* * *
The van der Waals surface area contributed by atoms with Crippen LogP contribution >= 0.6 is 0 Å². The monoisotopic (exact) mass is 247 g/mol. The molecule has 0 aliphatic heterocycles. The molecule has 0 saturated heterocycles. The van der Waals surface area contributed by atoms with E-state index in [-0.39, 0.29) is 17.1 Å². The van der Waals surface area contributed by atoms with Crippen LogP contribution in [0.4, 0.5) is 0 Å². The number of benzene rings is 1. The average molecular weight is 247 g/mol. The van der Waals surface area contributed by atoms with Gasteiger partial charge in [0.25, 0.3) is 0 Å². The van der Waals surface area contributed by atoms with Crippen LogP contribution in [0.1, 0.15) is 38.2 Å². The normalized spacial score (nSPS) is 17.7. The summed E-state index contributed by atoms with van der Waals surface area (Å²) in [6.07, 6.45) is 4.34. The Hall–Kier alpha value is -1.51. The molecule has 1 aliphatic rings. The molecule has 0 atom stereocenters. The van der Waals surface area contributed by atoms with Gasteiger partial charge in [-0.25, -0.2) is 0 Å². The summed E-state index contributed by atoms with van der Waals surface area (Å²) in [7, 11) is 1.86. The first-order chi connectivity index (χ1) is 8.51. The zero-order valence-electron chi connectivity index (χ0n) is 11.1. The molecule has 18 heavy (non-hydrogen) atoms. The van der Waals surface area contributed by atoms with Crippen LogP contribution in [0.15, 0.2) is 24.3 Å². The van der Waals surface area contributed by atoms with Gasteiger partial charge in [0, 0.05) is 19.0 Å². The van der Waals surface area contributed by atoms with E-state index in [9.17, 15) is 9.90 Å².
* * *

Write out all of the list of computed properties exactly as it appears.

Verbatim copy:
The van der Waals surface area contributed by atoms with Crippen LogP contribution >= 0.6 is 0 Å². The monoisotopic (exact) mass is 247 g/mol. The molecule has 0 aliphatic heterocycles. The molecule has 0 saturated heterocycles. The van der Waals surface area contributed by atoms with E-state index in [-0.39, 0.29) is 17.1 Å². The van der Waals surface area contributed by atoms with Crippen LogP contribution in [0.4, 0.5) is 0 Å². The number of benzene rings is 1. The average molecular weight is 247 g/mol. The van der Waals surface area contributed by atoms with Gasteiger partial charge in [0.25, 0.3) is 0 Å². The van der Waals surface area contributed by atoms with Crippen LogP contribution in [0.1, 0.15) is 38.2 Å². The normalized spacial score (nSPS) is 17.7. The summed E-state index contributed by atoms with van der Waals surface area (Å²) in [6.07, 6.45) is 4.34. The Hall–Kier alpha value is -1.51. The molecule has 1 aliphatic rings. The molecule has 0 atom stereocenters. The van der Waals surface area contributed by atoms with Gasteiger partial charge in [-0.25, -0.2) is 0 Å². The summed E-state index contributed by atoms with van der Waals surface area (Å²) in [7, 11) is 1.86. The first-order chi connectivity index (χ1) is 8.51. The zero-order valence-electron chi connectivity index (χ0n) is 11.1. The molecule has 18 heavy (non-hydrogen) atoms. The van der Waals surface area contributed by atoms with Crippen LogP contribution in [0.15, 0.2) is 24.3 Å². The van der Waals surface area contributed by atoms with Gasteiger partial charge in [0, 0.05) is 19.0 Å². The van der Waals surface area contributed by atoms with E-state index in [9.17, 15) is 9.90 Å².